A powerful and well-connected global consulting firm recently announced it had landed another big fish. Mary Schapiro, the former chief of the Securities and Exchange Commission, will become one of its managing directors.
When asked about her move from the SEC to Promontory Financial Group, Schapiro made a curious comment: “In my case, there’s no revolving door,” she told The Wall Street Journal.
Schapiro explained that she will never return to government and has agreed to never contact a federal agency on behalf of Promontory’s clients.
So what’s the big deal?
Even if she steers clear of government, Schapiro’s move to Promontory, a firm stocked with former U.S. and foreign officials, highlights the dangers of the revolving door between government and industry.
She’s now in a position to help the firm’s clients navigate the murky waters of government regulation. For instance, if a company wants to sway SEC policies, Schapiro can offer her perspective as an official who used to vote on those policies — not to mention her phalanx of contacts at the agency.
As long as Schapiro does this work behind the scenes, she can still comply with the revolving door rules for former government officials and honor her own pledge to never contact a federal agency.
She can just leave it to her colleagues at Promontory, such as Laura Unger. That former SEC commissioner met with agency officials last year to discuss one of Schapiro’s top initiatives as SEC chairman — tightening the rules for money market funds, the supposedly safe investment vehicles that played a central role in the 2008 financial crisis.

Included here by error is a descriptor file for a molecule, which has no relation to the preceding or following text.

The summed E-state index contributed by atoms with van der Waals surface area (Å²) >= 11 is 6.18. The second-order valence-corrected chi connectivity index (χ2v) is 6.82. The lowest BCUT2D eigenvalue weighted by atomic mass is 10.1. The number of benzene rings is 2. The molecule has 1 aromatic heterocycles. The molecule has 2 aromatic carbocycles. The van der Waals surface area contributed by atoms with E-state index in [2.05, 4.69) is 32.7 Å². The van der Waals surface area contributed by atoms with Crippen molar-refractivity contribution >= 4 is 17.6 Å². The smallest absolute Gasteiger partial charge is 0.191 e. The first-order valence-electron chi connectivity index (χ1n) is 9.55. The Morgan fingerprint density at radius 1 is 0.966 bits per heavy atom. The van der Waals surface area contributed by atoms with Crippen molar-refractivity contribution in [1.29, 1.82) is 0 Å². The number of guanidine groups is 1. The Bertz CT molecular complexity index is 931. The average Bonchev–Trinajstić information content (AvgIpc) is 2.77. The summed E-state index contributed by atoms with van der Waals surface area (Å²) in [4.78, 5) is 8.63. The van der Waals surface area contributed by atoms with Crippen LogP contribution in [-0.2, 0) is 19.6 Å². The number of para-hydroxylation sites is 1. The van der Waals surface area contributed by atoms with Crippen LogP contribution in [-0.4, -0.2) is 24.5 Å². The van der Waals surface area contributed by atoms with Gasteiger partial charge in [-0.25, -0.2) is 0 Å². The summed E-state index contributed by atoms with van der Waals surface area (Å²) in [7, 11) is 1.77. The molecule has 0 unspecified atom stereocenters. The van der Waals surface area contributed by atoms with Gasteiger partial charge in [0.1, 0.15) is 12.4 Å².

Like Unger, many of the people who lobbied the SEC on this issue on behalf of the investment industry were its former officials, who typically left for more lucrative jobs in the private sector. Last summer, without even bringing her proposal to a vote, Schapiro acknowledged that her reforms were blocked.
The Project On Government Oversight (POGO) — where I work as an investigator — recently released a report, based on thousands of government records. We showed that SEC alumni routinely try to help corporations influence agency rulemaking, defend companies suspected of wrongdoing, and soften the blow of enforcement actions on the financial industry. They also regularly win exemptions from federal law for their clients and secure the SEC’s blessing for companies to block shareholder proposals on issues such as pay for their top executives.
Consider this example: Less than two weeks after the enforcement branch chief in the SEC’s San Francisco office left to become an in-house counsel at Wells Fargo & Co., she filed six disclosure statements. These documents indicated she would be representing her former employer in connection with Wells Fargo’s pending SEC enforcement matters.
More than 400 SEC alumni filed nearly 2,000 disclosure statements indicating their intent to contact the SEC on behalf of an employer or client between 2001 and 2010. The agency’s own rules require its former staffers to file these disclosures within two years of leaving the SEC. Sometimes they waste no time: More than 20 of these alumni filed their first statement within a week of leaving.
So, how could anyone be surprised that former federal prosecutor Mary Jo White, President Obama’s pick to succeed Schapiro as the next SEC chief, was more recently a partner at the law firm Debevoise & Plimpton? At Plimpton she represented financial giants such as JPMorgan, UBS, and General Electric. Incidentally, GE has now nominated Schapiro to serve on its board.
Will White, whom the Senate confirmed April 8, protect investors and hold Wall Street accountable like she did when she was a prosecutor? Or will she look out for the financial industry she used to represent?
The well-worn path between the SEC and firms it regulates raises questions about the agency’s culture.
And with each new spin of the revolving door, the line separating Wall Street and financial regulators blurs even further.